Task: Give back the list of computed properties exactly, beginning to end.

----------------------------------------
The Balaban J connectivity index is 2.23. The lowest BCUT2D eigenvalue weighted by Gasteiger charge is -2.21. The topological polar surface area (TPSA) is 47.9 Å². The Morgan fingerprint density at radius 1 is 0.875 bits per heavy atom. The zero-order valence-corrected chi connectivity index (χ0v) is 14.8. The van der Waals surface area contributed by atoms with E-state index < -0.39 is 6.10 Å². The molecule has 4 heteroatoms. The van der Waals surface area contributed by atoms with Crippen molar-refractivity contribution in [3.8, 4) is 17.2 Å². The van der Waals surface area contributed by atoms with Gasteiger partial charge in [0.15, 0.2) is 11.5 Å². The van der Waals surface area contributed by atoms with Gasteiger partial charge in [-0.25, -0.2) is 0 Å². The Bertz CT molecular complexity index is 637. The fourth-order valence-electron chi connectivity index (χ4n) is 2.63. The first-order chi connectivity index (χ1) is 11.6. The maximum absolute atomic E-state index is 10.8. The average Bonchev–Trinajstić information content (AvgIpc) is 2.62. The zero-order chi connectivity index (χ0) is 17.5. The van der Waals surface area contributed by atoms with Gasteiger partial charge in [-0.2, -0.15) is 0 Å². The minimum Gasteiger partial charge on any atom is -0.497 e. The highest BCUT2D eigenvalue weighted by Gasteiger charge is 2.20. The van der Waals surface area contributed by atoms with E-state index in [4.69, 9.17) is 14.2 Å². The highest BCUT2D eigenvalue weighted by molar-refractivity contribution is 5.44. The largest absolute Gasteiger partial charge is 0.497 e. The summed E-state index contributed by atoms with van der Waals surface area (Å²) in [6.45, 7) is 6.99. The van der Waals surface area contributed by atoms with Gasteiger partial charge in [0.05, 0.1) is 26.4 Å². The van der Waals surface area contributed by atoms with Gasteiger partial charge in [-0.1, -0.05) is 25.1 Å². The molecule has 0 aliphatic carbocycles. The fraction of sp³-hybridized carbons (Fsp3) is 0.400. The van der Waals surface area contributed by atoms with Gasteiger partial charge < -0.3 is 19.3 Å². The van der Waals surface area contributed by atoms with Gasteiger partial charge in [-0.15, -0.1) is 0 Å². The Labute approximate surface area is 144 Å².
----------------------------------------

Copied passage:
The Balaban J connectivity index is 2.23. The lowest BCUT2D eigenvalue weighted by Gasteiger charge is -2.21. The topological polar surface area (TPSA) is 47.9 Å². The Morgan fingerprint density at radius 1 is 0.875 bits per heavy atom. The zero-order valence-corrected chi connectivity index (χ0v) is 14.8. The van der Waals surface area contributed by atoms with E-state index < -0.39 is 6.10 Å². The molecule has 4 heteroatoms. The van der Waals surface area contributed by atoms with Crippen molar-refractivity contribution in [3.8, 4) is 17.2 Å². The van der Waals surface area contributed by atoms with Gasteiger partial charge in [0.15, 0.2) is 11.5 Å². The van der Waals surface area contributed by atoms with Gasteiger partial charge in [-0.25, -0.2) is 0 Å². The Bertz CT molecular complexity index is 637. The fourth-order valence-electron chi connectivity index (χ4n) is 2.63. The first-order chi connectivity index (χ1) is 11.6. The maximum absolute atomic E-state index is 10.8. The average Bonchev–Trinajstić information content (AvgIpc) is 2.62. The zero-order chi connectivity index (χ0) is 17.5. The van der Waals surface area contributed by atoms with Gasteiger partial charge in [-0.2, -0.15) is 0 Å². The minimum Gasteiger partial charge on any atom is -0.497 e. The highest BCUT2D eigenvalue weighted by Gasteiger charge is 2.20. The van der Waals surface area contributed by atoms with E-state index in [4.69, 9.17) is 14.2 Å². The highest BCUT2D eigenvalue weighted by molar-refractivity contribution is 5.44. The largest absolute Gasteiger partial charge is 0.497 e. The summed E-state index contributed by atoms with van der Waals surface area (Å²) in [6.45, 7) is 6.99. The van der Waals surface area contributed by atoms with Gasteiger partial charge in [0.05, 0.1) is 26.4 Å². The van der Waals surface area contributed by atoms with Gasteiger partial charge in [-0.1, -0.05) is 25.1 Å². The molecule has 0 aliphatic carbocycles. The fraction of sp³-hybridized carbons (Fsp3) is 0.400. The van der Waals surface area contributed by atoms with Gasteiger partial charge < -0.3 is 19.3 Å². The van der Waals surface area contributed by atoms with Gasteiger partial charge in [-0.15, -0.1) is 0 Å². The Labute approximate surface area is 144 Å².